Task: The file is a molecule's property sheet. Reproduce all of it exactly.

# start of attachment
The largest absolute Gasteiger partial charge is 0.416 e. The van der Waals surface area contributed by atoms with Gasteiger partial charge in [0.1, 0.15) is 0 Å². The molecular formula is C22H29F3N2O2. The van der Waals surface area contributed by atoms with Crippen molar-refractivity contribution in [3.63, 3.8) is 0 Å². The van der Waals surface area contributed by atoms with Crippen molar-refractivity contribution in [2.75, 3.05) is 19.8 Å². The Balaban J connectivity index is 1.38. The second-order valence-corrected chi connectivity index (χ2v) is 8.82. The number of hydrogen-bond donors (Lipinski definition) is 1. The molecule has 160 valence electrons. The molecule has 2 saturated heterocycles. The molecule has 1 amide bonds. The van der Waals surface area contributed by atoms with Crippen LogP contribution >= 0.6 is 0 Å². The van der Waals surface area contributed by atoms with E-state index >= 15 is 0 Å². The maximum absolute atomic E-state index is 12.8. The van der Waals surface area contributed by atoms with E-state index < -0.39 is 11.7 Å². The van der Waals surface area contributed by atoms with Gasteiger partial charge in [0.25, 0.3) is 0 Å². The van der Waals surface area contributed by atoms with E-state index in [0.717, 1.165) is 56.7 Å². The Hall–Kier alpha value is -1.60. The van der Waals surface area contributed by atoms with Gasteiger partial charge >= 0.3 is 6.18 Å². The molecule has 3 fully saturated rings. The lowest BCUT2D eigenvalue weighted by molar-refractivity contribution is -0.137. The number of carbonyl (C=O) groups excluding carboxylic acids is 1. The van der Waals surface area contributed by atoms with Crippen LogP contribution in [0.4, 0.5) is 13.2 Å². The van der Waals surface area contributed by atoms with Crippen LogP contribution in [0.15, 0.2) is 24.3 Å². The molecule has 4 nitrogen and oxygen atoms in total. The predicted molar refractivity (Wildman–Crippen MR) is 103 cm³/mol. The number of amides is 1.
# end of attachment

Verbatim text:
The largest absolute Gasteiger partial charge is 0.416 e. The van der Waals surface area contributed by atoms with Gasteiger partial charge in [0.1, 0.15) is 0 Å². The molecular formula is C22H29F3N2O2. The van der Waals surface area contributed by atoms with Crippen molar-refractivity contribution in [3.63, 3.8) is 0 Å². The van der Waals surface area contributed by atoms with Crippen molar-refractivity contribution in [2.75, 3.05) is 19.8 Å². The Balaban J connectivity index is 1.38. The second-order valence-corrected chi connectivity index (χ2v) is 8.82. The number of hydrogen-bond donors (Lipinski definition) is 1. The molecule has 160 valence electrons. The molecule has 2 saturated heterocycles. The molecule has 1 amide bonds. The van der Waals surface area contributed by atoms with Crippen LogP contribution >= 0.6 is 0 Å². The van der Waals surface area contributed by atoms with E-state index >= 15 is 0 Å². The maximum absolute atomic E-state index is 12.8. The van der Waals surface area contributed by atoms with E-state index < -0.39 is 11.7 Å². The van der Waals surface area contributed by atoms with Gasteiger partial charge in [0.25, 0.3) is 0 Å². The van der Waals surface area contributed by atoms with E-state index in [0.717, 1.165) is 56.7 Å². The Hall–Kier alpha value is -1.60. The van der Waals surface area contributed by atoms with Gasteiger partial charge >= 0.3 is 6.18 Å². The molecule has 3 fully saturated rings. The lowest BCUT2D eigenvalue weighted by molar-refractivity contribution is -0.137. The number of carbonyl (C=O) groups excluding carboxylic acids is 1. The van der Waals surface area contributed by atoms with Crippen LogP contribution in [0.4, 0.5) is 13.2 Å². The van der Waals surface area contributed by atoms with Crippen LogP contribution in [0.15, 0.2) is 24.3 Å². The molecule has 4 nitrogen and oxygen atoms in total. The predicted molar refractivity (Wildman–Crippen MR) is 103 cm³/mol. The number of amides is 1.